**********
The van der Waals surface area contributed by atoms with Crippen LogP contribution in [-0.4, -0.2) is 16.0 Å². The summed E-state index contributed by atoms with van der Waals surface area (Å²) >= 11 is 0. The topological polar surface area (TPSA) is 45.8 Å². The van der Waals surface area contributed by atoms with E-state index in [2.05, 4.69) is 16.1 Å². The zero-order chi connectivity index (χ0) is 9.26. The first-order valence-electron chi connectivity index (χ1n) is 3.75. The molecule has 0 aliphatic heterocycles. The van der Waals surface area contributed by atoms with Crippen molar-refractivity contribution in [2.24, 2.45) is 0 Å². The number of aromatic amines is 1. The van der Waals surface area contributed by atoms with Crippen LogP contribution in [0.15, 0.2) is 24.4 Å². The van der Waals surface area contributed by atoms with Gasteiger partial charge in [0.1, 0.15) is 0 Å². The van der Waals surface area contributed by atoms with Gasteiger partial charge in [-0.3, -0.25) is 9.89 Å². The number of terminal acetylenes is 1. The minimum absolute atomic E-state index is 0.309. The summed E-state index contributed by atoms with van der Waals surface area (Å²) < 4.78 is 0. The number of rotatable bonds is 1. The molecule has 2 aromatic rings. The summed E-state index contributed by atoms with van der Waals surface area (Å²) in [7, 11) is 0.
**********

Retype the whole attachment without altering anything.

The van der Waals surface area contributed by atoms with Crippen LogP contribution in [-0.4, -0.2) is 16.0 Å². The summed E-state index contributed by atoms with van der Waals surface area (Å²) >= 11 is 0. The topological polar surface area (TPSA) is 45.8 Å². The van der Waals surface area contributed by atoms with E-state index in [2.05, 4.69) is 16.1 Å². The zero-order chi connectivity index (χ0) is 9.26. The first-order valence-electron chi connectivity index (χ1n) is 3.75. The molecule has 0 aliphatic heterocycles. The van der Waals surface area contributed by atoms with Crippen molar-refractivity contribution in [2.24, 2.45) is 0 Å². The number of aromatic amines is 1. The van der Waals surface area contributed by atoms with Crippen LogP contribution in [0.15, 0.2) is 24.4 Å². The van der Waals surface area contributed by atoms with Gasteiger partial charge in [0.1, 0.15) is 0 Å². The van der Waals surface area contributed by atoms with Gasteiger partial charge in [-0.3, -0.25) is 9.89 Å². The number of terminal acetylenes is 1. The minimum absolute atomic E-state index is 0.309. The summed E-state index contributed by atoms with van der Waals surface area (Å²) < 4.78 is 0. The number of rotatable bonds is 1. The molecule has 2 aromatic rings. The summed E-state index contributed by atoms with van der Waals surface area (Å²) in [7, 11) is 0.